March 23, 2010; Heather
Today we attended a funeral for the mother of one of the members of our Branch. It was a very somber occasion and very different from our funerals at home. We found our way to the very large cemetery in Pécs. It has a high wall all around it and inside the wall are several buildings used for services including a Catholic church. These buildings can be rented for the service but many families do not use them because of the expense. We found the Elders and the Church members waiting in the square in side the gate. As we waited the family arrived and a group of about 200 friends gathered. We are very fond of the young man, and we were glad to see that he had so much support from friends and members of the church.
He has been a member of the Church for about a year and is very devoted to the Gospel. He is a single Dad with 2 very sweet children and he obviously loves them very much. He was very devoted to his Mother as well and took very good care of her while she was ill. She died of lung cancer at 57.
After we had all gathered, the hearse arrived and we all slowly walked behind it to the grave site. Cremation is very common here partly because there is so little space in the old cemeteries. I think this was a family plot. It had a large stone slab the the funeral people lifted just enough to place the urn inside the grave. The slab was replaced and covered with lovely flower arrangements. Then we had a short service conducted by the Branch President. I am almost certain he read from Mosiah 11. I had used that scripture in my talk and I recognized some of the words about the Savior coming to earth and suffering pain and afflictions so that he could succor all of us who suffer here in this life. Then Elders Hay, Recksiek, Mason , and Németh along with Maja and Beatrix sang Nearer My God to Thee in Hungarian. Their song was lovely, so haunting in those surroundings. They sang acapella but there were some birds that could not resist joining in.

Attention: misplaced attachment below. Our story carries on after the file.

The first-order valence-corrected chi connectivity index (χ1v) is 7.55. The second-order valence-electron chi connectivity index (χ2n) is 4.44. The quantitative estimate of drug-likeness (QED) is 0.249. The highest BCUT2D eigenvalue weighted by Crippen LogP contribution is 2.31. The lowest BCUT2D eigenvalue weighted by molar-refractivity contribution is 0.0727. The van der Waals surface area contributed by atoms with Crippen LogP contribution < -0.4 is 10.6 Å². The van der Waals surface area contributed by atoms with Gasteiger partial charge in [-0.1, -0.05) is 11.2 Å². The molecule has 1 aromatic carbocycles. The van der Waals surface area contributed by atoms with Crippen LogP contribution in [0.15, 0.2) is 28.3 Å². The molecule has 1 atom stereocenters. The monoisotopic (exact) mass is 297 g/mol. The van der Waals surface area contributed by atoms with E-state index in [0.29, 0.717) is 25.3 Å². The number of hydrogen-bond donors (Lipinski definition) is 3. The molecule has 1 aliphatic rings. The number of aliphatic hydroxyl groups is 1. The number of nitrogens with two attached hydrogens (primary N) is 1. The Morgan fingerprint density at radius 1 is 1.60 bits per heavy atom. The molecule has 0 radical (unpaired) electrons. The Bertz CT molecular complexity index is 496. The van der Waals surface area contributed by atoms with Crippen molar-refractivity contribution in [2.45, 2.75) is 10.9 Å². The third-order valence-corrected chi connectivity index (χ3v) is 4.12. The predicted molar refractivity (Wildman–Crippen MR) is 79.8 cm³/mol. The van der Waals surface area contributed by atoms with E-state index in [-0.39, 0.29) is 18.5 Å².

After the service, we all filed by to give our condolences to the family and place our flowers on the grave. The members of the church stayed after most people had gone and President Sabadkai dedicated the grave just as we do at home.
We had our cameras with us but we did not take any pictures even though we we told it was alright to do so. The occasion was too solemn and no one else was taking pictures, unlike our funerals where family members stay around and visit and take pictures of each other, the flowers etc. I am glad the day was pleasant for the service and that everything went well as our friend deserved.